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Finding Your Balance

Eileen Roach
Manilus, New York, USA
From: LEAVEN, Vol. 35 No. 4, August-September 1999, p. 84

In high school I was known as "the girl most likely to fall off the balance beam." Although I'm still wary of gymnastics apparatus, I've learned something about balance from mothering three children and from my long involvement with La Leche League. Being a Leader requires a serious commitment of time and energy, a commitment that can enhance mothering or make it more difficult. These strategies may help you find your balance.

Meet Family Needs. We've heard the phrase, "family first," so often that it's easy to take the wisdom behind it for granted. When their needs are met, family members have little reason to feel slighted or pushed aside by a mother's outside interests. Although it can require an uncomfortable amount of self-discipline for me to put off an interesting project until my family members are tended to, doing so is an investment in their long-term support for my LLL involvement.

Imagine putting in a long, trying day at work and coming home to a dinner that hasn't been started, children who are whining for attention, LLL paperwork spread all over the kitchen table and a spouse involved in a complicated phone helping call. How would you feel about LLL if this happened regularly? By determining your family's specific needs (meals or bedtime rituals uninterrupted by phone calls, concentrated attention after arriving home from work or school, etc.), you won't exhaust your family's good will for LLL. If a mother calls during family time, for example, you can set a specific time to return her call or offer her another Leader's phone number.

State Your Own Needs Clearly and Unapologetically. Putting family first does not mean putting yourself last-although some husbands and children might grow pretty comfortable with that arrangement! Even mothers aren't obligated to spend every waking minute tending to the laundry, housework, cooking and entertainment requirements of their families. I remind my family that my LLL activities contribute as much to my happiness as their golfing, computer games and play dates do to theirs.

A newly accredited Leader recently told me that her husband became irritated when he saw her LLL paperwork and asked why she didn't look for a job if she wanted "something more." At least it would contribute extra income to their household he said. I wondered if this father had thought through the demands of an outside job. LLL is a uniquely family-friendly organization, giving us the flexibility to make a difference in the lives of others without sacrificing the needs of our own families.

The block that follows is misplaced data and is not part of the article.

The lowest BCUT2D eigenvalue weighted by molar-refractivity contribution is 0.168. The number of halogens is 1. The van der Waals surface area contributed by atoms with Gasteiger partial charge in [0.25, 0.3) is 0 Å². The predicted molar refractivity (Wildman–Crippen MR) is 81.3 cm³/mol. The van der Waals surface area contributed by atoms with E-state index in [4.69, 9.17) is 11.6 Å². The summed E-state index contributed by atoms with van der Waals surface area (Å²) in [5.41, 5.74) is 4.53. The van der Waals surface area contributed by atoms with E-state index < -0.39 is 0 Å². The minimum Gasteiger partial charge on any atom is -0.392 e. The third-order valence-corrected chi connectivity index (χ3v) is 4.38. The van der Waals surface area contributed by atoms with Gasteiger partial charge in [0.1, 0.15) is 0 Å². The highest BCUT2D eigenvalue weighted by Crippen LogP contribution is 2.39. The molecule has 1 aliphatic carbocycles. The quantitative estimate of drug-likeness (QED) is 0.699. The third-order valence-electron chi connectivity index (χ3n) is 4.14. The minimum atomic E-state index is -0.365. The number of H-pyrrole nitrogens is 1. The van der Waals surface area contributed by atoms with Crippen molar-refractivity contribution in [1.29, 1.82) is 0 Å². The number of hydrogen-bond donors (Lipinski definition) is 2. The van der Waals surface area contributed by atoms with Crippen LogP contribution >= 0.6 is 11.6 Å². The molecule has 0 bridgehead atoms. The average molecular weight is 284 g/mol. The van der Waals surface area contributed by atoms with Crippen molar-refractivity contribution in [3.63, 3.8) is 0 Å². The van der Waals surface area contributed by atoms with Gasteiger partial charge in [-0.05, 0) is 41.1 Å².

Know Your Limitations...And Your Family’s. The LEADER'S HANDBOOK lists the five basic responsibilities of leadership. Although outreach, Area Council work or serving on a breastfeeding coalition are important and rewarding, these additional activities succeed best when your family can handle them. Do you have a new baby, a high-need toddler, a husband who often isn't home? Your Group situation also affects your ability to do additional LLL work. Do you have several co- Leaders to assist in managing your Group or are you a lone Leader? LLL will benefit more if you take on additional responsibilities only when you can do so comfortably.

Consider the Ages of Your Children. Even though children benefit greatly when their mothers are Leaders (playmates from other LLL families, support for natural weaning), it's difficult for them to be patient when their mother is busy on the phone or at her desk.

Special toys or craft activities are helpful when a mother’s attention is elsewhere. Homemade play dough made it possible for me to complete my monthly Group report when I was a lone Leader and my children were young. Many mothers limit their children's television viewing, but a well-chosen video or short TV program can provide the uninterrupted time necessary for a Leader to help a mother in a difficult situation.